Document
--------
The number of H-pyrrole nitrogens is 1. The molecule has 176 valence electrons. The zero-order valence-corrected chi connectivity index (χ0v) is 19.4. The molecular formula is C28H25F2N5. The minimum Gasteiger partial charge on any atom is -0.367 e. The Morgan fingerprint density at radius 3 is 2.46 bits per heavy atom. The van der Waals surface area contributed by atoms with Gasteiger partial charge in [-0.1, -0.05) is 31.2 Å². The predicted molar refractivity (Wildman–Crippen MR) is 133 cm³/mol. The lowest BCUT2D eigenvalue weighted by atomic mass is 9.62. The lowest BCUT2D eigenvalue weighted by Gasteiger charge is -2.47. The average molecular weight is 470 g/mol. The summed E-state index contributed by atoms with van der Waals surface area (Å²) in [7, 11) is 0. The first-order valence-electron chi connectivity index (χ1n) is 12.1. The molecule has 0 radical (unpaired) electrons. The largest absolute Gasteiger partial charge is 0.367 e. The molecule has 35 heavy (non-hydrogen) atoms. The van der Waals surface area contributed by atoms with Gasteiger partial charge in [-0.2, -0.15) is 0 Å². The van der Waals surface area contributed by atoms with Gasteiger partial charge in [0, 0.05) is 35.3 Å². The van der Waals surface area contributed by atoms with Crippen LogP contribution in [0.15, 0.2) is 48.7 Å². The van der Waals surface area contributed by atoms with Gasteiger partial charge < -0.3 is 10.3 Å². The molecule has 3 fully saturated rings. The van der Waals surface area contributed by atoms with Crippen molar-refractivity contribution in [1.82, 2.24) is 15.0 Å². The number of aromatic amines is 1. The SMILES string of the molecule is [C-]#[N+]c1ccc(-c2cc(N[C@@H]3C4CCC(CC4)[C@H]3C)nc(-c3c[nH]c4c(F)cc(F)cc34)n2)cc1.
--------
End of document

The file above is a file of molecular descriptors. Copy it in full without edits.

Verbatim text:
The number of H-pyrrole nitrogens is 1. The molecule has 176 valence electrons. The zero-order valence-corrected chi connectivity index (χ0v) is 19.4. The molecular formula is C28H25F2N5. The minimum Gasteiger partial charge on any atom is -0.367 e. The Morgan fingerprint density at radius 3 is 2.46 bits per heavy atom. The van der Waals surface area contributed by atoms with Gasteiger partial charge in [-0.1, -0.05) is 31.2 Å². The predicted molar refractivity (Wildman–Crippen MR) is 133 cm³/mol. The lowest BCUT2D eigenvalue weighted by atomic mass is 9.62. The lowest BCUT2D eigenvalue weighted by Gasteiger charge is -2.47. The average molecular weight is 470 g/mol. The summed E-state index contributed by atoms with van der Waals surface area (Å²) in [7, 11) is 0. The first-order valence-electron chi connectivity index (χ1n) is 12.1. The molecule has 0 radical (unpaired) electrons. The largest absolute Gasteiger partial charge is 0.367 e. The molecule has 35 heavy (non-hydrogen) atoms. The van der Waals surface area contributed by atoms with Gasteiger partial charge in [-0.2, -0.15) is 0 Å². The van der Waals surface area contributed by atoms with Gasteiger partial charge in [0, 0.05) is 35.3 Å². The van der Waals surface area contributed by atoms with Crippen LogP contribution in [0.15, 0.2) is 48.7 Å². The van der Waals surface area contributed by atoms with Gasteiger partial charge < -0.3 is 10.3 Å². The molecule has 3 fully saturated rings. The van der Waals surface area contributed by atoms with Crippen molar-refractivity contribution in [1.82, 2.24) is 15.0 Å². The number of aromatic amines is 1. The SMILES string of the molecule is [C-]#[N+]c1ccc(-c2cc(N[C@@H]3C4CCC(CC4)[C@H]3C)nc(-c3c[nH]c4c(F)cc(F)cc34)n2)cc1.